china -> china plate -> mate

This one needs little explanation, we had china plates coming in to the capital by the boat load, it rhymes nicely with mate, which is the most popular word for friend in most London areas. Though bruv gets used a lot these days in its place.

cobblers -> cobbler's awls -> balls

Balls being used in the slightly vulgar sense that bollocks is usually roped in for. To say that something is untrue, or rubbish in some respect, mainly refuting something said by another. The primary phrase I hear it used within is "What a load of old cobblers!"

mickey -> Mickey Bliss -> piss

Mickey Bliss was a bloke, supposedly from London, who no one knows anything about - he remains unidentified. Except in infamy for being the source of this rhyming slang couplet, quite a recent edition to the pantheon, 1930s I believe. Always used in the phrase "taking the mickey", although michael/mick can be substituted, from "taking the piss", which we recently had a discussion about. Note you can not use mickey for the act of urinating, the rhyming slang for that is jimmy (from Jimmy Riddle -> piddle).(Wikipedia)

scarper -> Scapa Flow -> go

The etymology on this one is a little unclear, it is known as rhyming slang from Scapa Flow (a very important natural harbour in the Orkney Islands) - but came additionally (and most likely originally) from the Italian immigrant population via their verb scappare which means to escape. The current meaning is to make a quick get away, we had a discussion on this word recently. It was used heavily amongst certain groups, notably it was taken up in the Polari language in the old phrase "scarper the letty", letty meaning bed/board/lodgings in Polari.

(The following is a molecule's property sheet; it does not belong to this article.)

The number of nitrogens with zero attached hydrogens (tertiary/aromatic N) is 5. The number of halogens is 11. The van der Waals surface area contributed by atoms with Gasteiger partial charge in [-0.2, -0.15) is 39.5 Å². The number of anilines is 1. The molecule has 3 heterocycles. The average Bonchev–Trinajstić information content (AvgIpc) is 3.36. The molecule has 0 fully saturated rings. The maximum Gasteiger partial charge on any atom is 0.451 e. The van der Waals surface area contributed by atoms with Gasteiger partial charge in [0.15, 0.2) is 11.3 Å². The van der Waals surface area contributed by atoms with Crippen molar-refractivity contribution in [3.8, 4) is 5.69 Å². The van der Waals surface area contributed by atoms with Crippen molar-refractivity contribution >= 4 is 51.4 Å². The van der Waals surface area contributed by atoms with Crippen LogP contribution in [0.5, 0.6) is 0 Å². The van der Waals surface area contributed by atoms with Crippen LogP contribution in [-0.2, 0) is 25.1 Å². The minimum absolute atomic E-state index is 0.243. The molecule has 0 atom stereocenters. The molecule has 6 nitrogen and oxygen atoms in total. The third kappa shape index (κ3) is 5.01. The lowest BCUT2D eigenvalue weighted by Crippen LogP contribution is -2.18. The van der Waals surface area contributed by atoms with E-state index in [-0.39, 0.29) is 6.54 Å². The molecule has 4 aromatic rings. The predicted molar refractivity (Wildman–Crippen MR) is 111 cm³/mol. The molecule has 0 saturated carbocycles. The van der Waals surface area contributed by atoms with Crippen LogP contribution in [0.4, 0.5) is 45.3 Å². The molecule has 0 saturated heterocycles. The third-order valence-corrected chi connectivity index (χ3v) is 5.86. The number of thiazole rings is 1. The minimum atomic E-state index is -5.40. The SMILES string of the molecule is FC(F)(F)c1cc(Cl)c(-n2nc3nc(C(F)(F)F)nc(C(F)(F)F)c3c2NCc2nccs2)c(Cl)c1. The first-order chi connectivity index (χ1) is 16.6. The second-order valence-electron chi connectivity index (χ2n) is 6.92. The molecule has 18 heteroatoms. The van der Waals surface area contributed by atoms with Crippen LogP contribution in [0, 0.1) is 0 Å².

butchers -> butcher's hook -> look

We say, "take/have a butchers" to mean a quick look, synonymous with the word gander when used in that sense.

Hope that is of some interest to some of you, I do love etymology, particularly for obscure colloquialisms. :-)

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+1 for the excellent point that while the full rhyming slang isn’t terribly widely known/used, plenty of slang phrases derived from it are. –  PLL Feb 2 '11 at 5:14
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@PLL: Cheers. The point is, that you're not supposed to use the rhymes, that annoys me a lot when people do. Only the odd-ended word from the rhyming couplet; the rhyme lies unspoken and so, is forgotten. –  Orbling Feb 2 '11 at 9:05
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@Orbling: You are my hero! Thanks, and I owe you one (or more). I mean I owe you a buttered bun. I mean ... –  Robusto Feb 3 '11 at 1:18
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There are even new ones being coined. Listerine = anti-american. From, Listerine = an anti-sceptic. sceptic-tank = yank. yank = american. –  mgb Apr 2 '11 at 18:22